Moak asks Denny what public hearings he's held regarding his map. There was none. Denny said he relied on the public hearings conducted in preparation of last year's House redistricting map.
Moak then asks Denny if we are under a court order to produce a map to the 3 judge panel from last year's redistricting case. Denny says he thinks that any map passed by the Legislature would not go to the 3 judge panel, but instead to the Department of Justice. Moak then asks Denny when the map was presented to the Legislature. Denny says the plan "had been made and presented to experts for review." Moak presses him, and Denny asks for clarification. Denny finally admits that the plan was first presented to the Legislature as a whole today. (This is important because of the statute that says the plan must be drawn 15 days prior to sine die, and also because the Justice Department is likely to put extra scrutiny on a map that doesn't get much deliberation.) Denny says that 110 members of the House gave input in the drawing of this map. Then says probably over 110 members.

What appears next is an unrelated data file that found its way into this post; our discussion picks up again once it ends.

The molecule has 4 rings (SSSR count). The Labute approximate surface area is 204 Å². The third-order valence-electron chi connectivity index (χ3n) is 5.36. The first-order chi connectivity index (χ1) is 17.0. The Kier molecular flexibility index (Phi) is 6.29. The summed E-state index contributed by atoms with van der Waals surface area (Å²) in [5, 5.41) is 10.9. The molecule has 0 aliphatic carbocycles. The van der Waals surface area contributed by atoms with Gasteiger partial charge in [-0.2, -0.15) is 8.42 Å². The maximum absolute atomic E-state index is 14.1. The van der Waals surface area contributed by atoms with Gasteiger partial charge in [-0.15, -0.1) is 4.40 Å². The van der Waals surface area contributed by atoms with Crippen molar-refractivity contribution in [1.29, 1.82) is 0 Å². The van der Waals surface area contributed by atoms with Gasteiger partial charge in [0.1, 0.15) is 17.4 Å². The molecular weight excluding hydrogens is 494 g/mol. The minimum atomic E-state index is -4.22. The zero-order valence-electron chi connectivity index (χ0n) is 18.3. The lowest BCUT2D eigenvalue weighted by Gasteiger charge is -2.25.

Moak ties Denny down to saying that the plan was presented to the committee at 8:30 a.m. last Friday morning. Moak then gets Denny to admit that there were changes made to the map after it was presented to the committee on Friday.
Denny says the experts were the same ones who reviewed the maps in 2002, but has no idea what their names are. He struggles for a minute or two, and then reads the names: Dr. Richard Engstrom, Dr. Jerry Webster, and Mr. Clark Benson.
Moak then asks if there was anyone who was not a state employee, retained counsel (Tommy Cardin of Butler Snow), or the experts named above who was involved in drawing the maps. Denny says no, other than House members.